“I’ve recently moved to a new company and I’m a manager with a fairly large staff. Most of my experience is in manufacturing and now I’m working in a service business. In the past, my dealings with human resources have been mostly grievance related and disciplinary actions for personnel problems. They helped with the hiring and firing and things like performance reviews.
“In this new company, I have an ‘HR consultant,’ but she is employed by the company – not an outside consultant. She works with our division. My question is about her role. I’m not quite sure how I’m supposed to be working with her. She wants to sit in on some of my staff meetings, and wants to meet with me to talk about my staff. I’m not sure how to take that. Is it because I’m new, or because my boss doesn’t trust what I’m doing? It feels a little like she is overstepping her job.
“She reports to corporate HR and has my division as her ‘customer.’ I’m worried about confidentiality and also about how much she should be involved in my decisions. Could you tell me what this role is supposed to be? I don’t want to appear defensive. She seems competent enough, but how much do I tell her?”
The HR consultant role has evolved over the past 10 years. It has been adopted by many companies, but the transformation from administrator to consultant varies by company and corporate culture.
Historically, the philosophy among managers was, “I’ll get the job done, HR can do the people stuff.” But without ownership and involvement in the “people stuff” the results aren’t as good. As managers evolved their leadership acumen, they – rightfully – began to get more involved in the people business. And as laws and regulations increased, and employees became more sophisticated, leaders needed expertise to help them. And the HR consultant role was born.
I’ve worked with many HR consultants, and I also created and teach a course for HR consultants, so they can partner effectively with the leaders they work with. One of the key points is that trust has to be earned. And the way to earn it is to add value to the leaders with whom you work. And the best way to add value is to help them find practical solutions to business and people problems…not to be the HR Police, enforcing rules and handing out forms.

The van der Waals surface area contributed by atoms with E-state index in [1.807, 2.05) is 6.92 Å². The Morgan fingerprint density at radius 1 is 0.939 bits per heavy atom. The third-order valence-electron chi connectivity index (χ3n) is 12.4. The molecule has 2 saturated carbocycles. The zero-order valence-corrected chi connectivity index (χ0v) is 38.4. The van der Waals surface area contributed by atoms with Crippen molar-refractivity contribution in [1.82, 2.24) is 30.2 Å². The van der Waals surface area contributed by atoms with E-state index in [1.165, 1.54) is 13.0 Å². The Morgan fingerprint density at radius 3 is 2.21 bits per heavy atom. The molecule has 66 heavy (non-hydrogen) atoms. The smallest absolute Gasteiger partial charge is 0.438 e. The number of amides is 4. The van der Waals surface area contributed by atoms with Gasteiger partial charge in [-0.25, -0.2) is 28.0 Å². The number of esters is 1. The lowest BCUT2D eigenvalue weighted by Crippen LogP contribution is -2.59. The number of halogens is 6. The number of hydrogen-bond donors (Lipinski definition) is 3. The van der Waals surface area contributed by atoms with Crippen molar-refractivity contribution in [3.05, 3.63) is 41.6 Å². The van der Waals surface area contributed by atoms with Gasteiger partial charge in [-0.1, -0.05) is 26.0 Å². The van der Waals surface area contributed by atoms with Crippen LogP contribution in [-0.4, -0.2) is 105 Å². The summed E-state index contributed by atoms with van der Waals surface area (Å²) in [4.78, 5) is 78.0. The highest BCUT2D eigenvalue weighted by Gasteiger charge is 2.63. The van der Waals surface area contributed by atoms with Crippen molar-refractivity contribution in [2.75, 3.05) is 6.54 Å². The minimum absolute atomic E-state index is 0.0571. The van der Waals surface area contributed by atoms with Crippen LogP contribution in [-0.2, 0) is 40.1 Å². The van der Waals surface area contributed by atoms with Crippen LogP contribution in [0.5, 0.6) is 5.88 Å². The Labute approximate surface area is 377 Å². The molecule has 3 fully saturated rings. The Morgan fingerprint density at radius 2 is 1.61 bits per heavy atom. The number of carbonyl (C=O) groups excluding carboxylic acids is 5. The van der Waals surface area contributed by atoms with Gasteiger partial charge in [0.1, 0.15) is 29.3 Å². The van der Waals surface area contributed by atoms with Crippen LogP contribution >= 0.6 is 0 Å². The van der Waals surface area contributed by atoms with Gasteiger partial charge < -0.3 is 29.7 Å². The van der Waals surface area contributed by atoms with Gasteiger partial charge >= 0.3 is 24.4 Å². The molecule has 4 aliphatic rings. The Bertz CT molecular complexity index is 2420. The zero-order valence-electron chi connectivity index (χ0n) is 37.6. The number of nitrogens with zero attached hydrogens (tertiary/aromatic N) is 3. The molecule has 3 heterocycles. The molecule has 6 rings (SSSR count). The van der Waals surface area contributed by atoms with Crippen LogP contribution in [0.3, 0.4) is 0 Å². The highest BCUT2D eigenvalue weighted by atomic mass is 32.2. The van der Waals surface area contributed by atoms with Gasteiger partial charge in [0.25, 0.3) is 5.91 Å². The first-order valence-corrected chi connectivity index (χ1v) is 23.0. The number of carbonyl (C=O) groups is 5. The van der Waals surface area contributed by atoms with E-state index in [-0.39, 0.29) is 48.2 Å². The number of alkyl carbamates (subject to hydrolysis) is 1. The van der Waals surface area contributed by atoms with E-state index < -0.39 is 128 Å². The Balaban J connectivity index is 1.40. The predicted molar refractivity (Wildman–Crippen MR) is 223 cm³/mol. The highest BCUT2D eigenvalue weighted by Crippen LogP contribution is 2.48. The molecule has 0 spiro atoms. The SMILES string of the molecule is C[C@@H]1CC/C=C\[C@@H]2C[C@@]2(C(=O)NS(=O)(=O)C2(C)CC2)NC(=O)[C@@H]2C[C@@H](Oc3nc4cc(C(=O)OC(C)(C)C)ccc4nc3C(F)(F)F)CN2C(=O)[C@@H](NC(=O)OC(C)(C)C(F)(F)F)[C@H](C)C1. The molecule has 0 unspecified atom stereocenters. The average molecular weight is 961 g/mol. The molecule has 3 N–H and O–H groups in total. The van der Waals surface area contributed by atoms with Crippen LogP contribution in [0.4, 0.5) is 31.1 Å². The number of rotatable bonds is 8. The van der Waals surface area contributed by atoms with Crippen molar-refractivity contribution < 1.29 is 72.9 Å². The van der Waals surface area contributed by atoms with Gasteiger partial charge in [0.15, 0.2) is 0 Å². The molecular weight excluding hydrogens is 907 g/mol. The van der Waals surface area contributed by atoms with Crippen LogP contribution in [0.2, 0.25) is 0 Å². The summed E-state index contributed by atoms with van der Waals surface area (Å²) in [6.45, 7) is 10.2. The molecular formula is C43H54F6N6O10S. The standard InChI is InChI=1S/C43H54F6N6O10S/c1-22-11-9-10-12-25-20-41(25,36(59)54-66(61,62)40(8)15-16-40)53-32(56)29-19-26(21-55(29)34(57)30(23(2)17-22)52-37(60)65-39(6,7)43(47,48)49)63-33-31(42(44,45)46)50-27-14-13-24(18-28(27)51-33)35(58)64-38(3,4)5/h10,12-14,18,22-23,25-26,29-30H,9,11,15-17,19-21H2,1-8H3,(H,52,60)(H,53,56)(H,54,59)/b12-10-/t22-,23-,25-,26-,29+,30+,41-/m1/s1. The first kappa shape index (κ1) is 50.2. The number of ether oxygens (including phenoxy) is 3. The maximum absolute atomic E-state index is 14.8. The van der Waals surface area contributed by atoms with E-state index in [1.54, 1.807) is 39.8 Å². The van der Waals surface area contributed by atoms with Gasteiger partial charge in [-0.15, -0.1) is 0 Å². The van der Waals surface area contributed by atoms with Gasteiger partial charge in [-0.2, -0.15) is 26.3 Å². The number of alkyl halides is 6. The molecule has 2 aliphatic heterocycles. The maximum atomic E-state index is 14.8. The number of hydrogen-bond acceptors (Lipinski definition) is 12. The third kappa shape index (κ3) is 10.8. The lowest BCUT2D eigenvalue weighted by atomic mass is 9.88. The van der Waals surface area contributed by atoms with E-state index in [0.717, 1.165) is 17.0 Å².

In other words, a good HR consultant may help you think through a decision with which you or your team is wrestling. She would ask insightful questions to help you and the team think of all the upsides and downsides to the company and the employees. She may help with a plan to communicate it. She might give you honest feedback about what you do well and what you need to work on to be more successful. She may give you feedback about members of your staff or help you sell an idea to your manager. She would give you creative ways to apply HR practices. For instance, she may challenge the need to replace a retiring employee – and suggest ways to redistribute those responsibilities.
But of course, if you don’t trust that she has your best interests at heart or she can’t keep some things confidential, you aren’t going to partner with her. So, like with any partnership, she has to earn your trust. I would suggest that you have a “contracting meeting” to discuss each of your roles and responsibilities. For example, spell out things such as:
- How she can add value to you and to your employees.
- What kind of ongoing communication you both want to have.
- What should be confidential.
- Explore how open each of you is to feedback from the other. For example, do you want her to provide feedback on your leadership skills? Give input on business decisions?
- Talk about “trust busters” each of you has. For example, going around you to your employees without your knowledge. Or speaking for you instead of letting you speak for yourself. Or sharing negative information about you or your team with other people.
- In which areas do you want her to take a stronger role and exert more influence?
Having an open conversation about your respective roles will be a solid start to a collaborative partnership that could be developmental for both of you.
Joan Lloyd is a Milwaukee-based executive coach, organizational and leadership development strategist. She has a proven track record spanning more than 20 years, and is known for her ability to help leaders and their teams achieve measurable, lasting improvements. Email your question to Joan at email@example.com and visit www.JoanLloyd.com to search an archive of more than 1,600 of her articles. Contact Joan Lloyd & Associates at (414) 354-9500.